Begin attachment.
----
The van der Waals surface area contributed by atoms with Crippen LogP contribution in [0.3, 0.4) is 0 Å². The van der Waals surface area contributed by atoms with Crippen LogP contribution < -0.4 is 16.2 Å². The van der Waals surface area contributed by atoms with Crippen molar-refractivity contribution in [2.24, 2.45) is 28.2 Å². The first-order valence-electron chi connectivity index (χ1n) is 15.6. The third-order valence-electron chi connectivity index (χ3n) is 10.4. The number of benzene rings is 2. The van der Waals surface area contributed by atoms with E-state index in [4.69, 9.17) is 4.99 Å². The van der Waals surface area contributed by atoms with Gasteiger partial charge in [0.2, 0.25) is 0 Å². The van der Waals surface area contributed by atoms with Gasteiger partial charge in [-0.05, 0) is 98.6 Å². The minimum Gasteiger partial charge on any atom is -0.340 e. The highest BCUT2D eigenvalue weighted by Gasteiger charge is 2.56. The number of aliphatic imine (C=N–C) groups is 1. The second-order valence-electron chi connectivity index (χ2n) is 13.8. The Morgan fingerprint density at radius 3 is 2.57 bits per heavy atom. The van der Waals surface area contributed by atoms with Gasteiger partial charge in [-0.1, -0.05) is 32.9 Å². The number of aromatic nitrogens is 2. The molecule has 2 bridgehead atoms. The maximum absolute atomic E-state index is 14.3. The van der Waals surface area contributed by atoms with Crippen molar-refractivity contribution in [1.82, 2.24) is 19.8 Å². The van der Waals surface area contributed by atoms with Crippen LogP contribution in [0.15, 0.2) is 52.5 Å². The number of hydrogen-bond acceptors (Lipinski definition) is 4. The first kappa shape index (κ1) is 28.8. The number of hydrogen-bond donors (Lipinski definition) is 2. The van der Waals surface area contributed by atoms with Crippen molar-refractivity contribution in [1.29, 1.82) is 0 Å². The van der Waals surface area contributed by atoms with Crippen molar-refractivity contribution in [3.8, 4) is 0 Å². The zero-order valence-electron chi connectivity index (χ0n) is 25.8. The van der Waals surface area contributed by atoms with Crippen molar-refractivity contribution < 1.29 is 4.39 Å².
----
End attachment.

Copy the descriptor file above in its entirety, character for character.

The van der Waals surface area contributed by atoms with Crippen LogP contribution in [0.3, 0.4) is 0 Å². The van der Waals surface area contributed by atoms with Crippen LogP contribution < -0.4 is 16.2 Å². The van der Waals surface area contributed by atoms with Crippen molar-refractivity contribution in [2.24, 2.45) is 28.2 Å². The first-order valence-electron chi connectivity index (χ1n) is 15.6. The third-order valence-electron chi connectivity index (χ3n) is 10.4. The number of benzene rings is 2. The van der Waals surface area contributed by atoms with E-state index in [4.69, 9.17) is 4.99 Å². The van der Waals surface area contributed by atoms with Gasteiger partial charge in [0.2, 0.25) is 0 Å². The van der Waals surface area contributed by atoms with Gasteiger partial charge in [-0.05, 0) is 98.6 Å². The minimum Gasteiger partial charge on any atom is -0.340 e. The highest BCUT2D eigenvalue weighted by Gasteiger charge is 2.56. The number of aliphatic imine (C=N–C) groups is 1. The second-order valence-electron chi connectivity index (χ2n) is 13.8. The Morgan fingerprint density at radius 3 is 2.57 bits per heavy atom. The van der Waals surface area contributed by atoms with Gasteiger partial charge in [-0.1, -0.05) is 32.9 Å². The number of aromatic nitrogens is 2. The molecule has 2 bridgehead atoms. The maximum absolute atomic E-state index is 14.3. The van der Waals surface area contributed by atoms with Crippen molar-refractivity contribution in [1.82, 2.24) is 19.8 Å². The van der Waals surface area contributed by atoms with Crippen LogP contribution in [0.15, 0.2) is 52.5 Å². The number of hydrogen-bond acceptors (Lipinski definition) is 4. The first kappa shape index (κ1) is 28.8. The number of hydrogen-bond donors (Lipinski definition) is 2. The van der Waals surface area contributed by atoms with Crippen molar-refractivity contribution in [1.29, 1.82) is 0 Å². The van der Waals surface area contributed by atoms with Crippen molar-refractivity contribution in [3.8, 4) is 0 Å². The zero-order valence-electron chi connectivity index (χ0n) is 25.8. The van der Waals surface area contributed by atoms with Crippen molar-refractivity contribution < 1.29 is 4.39 Å².